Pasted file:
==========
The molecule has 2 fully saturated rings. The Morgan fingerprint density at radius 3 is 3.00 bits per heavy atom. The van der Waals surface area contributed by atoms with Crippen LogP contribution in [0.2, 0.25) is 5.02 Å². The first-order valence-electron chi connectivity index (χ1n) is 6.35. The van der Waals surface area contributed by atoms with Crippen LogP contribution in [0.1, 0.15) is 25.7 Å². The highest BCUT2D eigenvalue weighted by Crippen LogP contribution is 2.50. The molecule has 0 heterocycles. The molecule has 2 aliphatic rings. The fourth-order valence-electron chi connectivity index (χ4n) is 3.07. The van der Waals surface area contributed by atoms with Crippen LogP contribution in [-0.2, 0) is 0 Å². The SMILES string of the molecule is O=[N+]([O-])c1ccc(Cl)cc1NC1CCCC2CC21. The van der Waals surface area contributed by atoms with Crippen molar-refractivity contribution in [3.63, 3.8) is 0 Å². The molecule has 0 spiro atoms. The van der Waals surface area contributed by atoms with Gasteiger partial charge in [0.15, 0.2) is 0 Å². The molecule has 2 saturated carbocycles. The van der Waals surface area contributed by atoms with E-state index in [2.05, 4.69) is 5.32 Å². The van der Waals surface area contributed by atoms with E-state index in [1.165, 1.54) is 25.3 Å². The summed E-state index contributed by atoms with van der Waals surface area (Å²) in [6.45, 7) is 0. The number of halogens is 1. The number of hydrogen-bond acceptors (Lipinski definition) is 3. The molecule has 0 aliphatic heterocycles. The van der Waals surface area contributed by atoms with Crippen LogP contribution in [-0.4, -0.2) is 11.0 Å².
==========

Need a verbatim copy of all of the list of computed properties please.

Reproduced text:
The molecule has 2 fully saturated rings. The Morgan fingerprint density at radius 3 is 3.00 bits per heavy atom. The van der Waals surface area contributed by atoms with Crippen LogP contribution in [0.2, 0.25) is 5.02 Å². The first-order valence-electron chi connectivity index (χ1n) is 6.35. The van der Waals surface area contributed by atoms with Crippen LogP contribution in [0.1, 0.15) is 25.7 Å². The highest BCUT2D eigenvalue weighted by Crippen LogP contribution is 2.50. The molecule has 0 heterocycles. The molecule has 2 aliphatic rings. The fourth-order valence-electron chi connectivity index (χ4n) is 3.07. The van der Waals surface area contributed by atoms with Crippen LogP contribution in [-0.2, 0) is 0 Å². The SMILES string of the molecule is O=[N+]([O-])c1ccc(Cl)cc1NC1CCCC2CC21. The van der Waals surface area contributed by atoms with Crippen molar-refractivity contribution in [3.63, 3.8) is 0 Å². The molecule has 0 spiro atoms. The van der Waals surface area contributed by atoms with Gasteiger partial charge in [0.15, 0.2) is 0 Å². The molecule has 2 saturated carbocycles. The van der Waals surface area contributed by atoms with E-state index in [2.05, 4.69) is 5.32 Å². The van der Waals surface area contributed by atoms with E-state index in [1.165, 1.54) is 25.3 Å². The summed E-state index contributed by atoms with van der Waals surface area (Å²) in [6.45, 7) is 0. The number of halogens is 1. The number of hydrogen-bond acceptors (Lipinski definition) is 3. The molecule has 0 aliphatic heterocycles. The van der Waals surface area contributed by atoms with Crippen LogP contribution in [-0.4, -0.2) is 11.0 Å².